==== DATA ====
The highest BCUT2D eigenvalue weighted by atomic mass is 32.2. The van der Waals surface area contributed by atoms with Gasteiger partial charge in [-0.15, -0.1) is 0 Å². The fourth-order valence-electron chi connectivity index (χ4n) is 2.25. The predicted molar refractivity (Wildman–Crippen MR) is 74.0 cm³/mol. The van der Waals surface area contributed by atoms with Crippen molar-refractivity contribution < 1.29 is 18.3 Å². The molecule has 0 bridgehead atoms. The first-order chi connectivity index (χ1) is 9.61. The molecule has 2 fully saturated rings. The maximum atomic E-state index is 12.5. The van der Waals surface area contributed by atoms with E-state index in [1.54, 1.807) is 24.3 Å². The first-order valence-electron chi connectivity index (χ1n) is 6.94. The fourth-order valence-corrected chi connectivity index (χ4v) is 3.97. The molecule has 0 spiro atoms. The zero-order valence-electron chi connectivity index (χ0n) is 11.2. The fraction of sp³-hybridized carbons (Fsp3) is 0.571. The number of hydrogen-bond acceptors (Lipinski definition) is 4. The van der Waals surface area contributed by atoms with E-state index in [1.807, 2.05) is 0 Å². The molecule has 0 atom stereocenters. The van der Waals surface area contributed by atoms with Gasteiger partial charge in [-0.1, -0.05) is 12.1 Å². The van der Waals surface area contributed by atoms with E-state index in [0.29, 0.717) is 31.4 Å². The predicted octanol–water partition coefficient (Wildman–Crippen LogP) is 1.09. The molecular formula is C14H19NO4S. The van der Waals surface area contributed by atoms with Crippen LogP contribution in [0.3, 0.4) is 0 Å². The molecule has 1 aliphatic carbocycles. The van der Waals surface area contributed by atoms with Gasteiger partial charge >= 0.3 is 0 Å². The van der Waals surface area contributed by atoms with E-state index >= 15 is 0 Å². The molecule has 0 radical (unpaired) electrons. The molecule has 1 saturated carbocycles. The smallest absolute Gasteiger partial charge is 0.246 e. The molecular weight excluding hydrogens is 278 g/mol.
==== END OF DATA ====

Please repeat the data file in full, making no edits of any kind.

The highest BCUT2D eigenvalue weighted by atomic mass is 32.2. The van der Waals surface area contributed by atoms with Gasteiger partial charge in [-0.15, -0.1) is 0 Å². The fourth-order valence-electron chi connectivity index (χ4n) is 2.25. The predicted molar refractivity (Wildman–Crippen MR) is 74.0 cm³/mol. The van der Waals surface area contributed by atoms with Crippen molar-refractivity contribution < 1.29 is 18.3 Å². The molecule has 0 bridgehead atoms. The first-order chi connectivity index (χ1) is 9.61. The molecule has 2 fully saturated rings. The maximum atomic E-state index is 12.5. The van der Waals surface area contributed by atoms with E-state index in [1.54, 1.807) is 24.3 Å². The first-order valence-electron chi connectivity index (χ1n) is 6.94. The fourth-order valence-corrected chi connectivity index (χ4v) is 3.97. The molecule has 0 spiro atoms. The zero-order valence-electron chi connectivity index (χ0n) is 11.2. The fraction of sp³-hybridized carbons (Fsp3) is 0.571. The number of hydrogen-bond acceptors (Lipinski definition) is 4. The van der Waals surface area contributed by atoms with E-state index in [1.807, 2.05) is 0 Å². The molecule has 0 atom stereocenters. The van der Waals surface area contributed by atoms with Gasteiger partial charge in [-0.1, -0.05) is 12.1 Å². The van der Waals surface area contributed by atoms with E-state index in [0.29, 0.717) is 31.4 Å². The predicted octanol–water partition coefficient (Wildman–Crippen LogP) is 1.09. The molecular formula is C14H19NO4S. The van der Waals surface area contributed by atoms with Crippen LogP contribution in [0.3, 0.4) is 0 Å². The molecule has 1 aliphatic carbocycles. The van der Waals surface area contributed by atoms with Gasteiger partial charge >= 0.3 is 0 Å². The van der Waals surface area contributed by atoms with E-state index >= 15 is 0 Å². The molecule has 0 radical (unpaired) electrons. The molecule has 1 saturated carbocycles. The smallest absolute Gasteiger partial charge is 0.246 e. The molecular weight excluding hydrogens is 278 g/mol.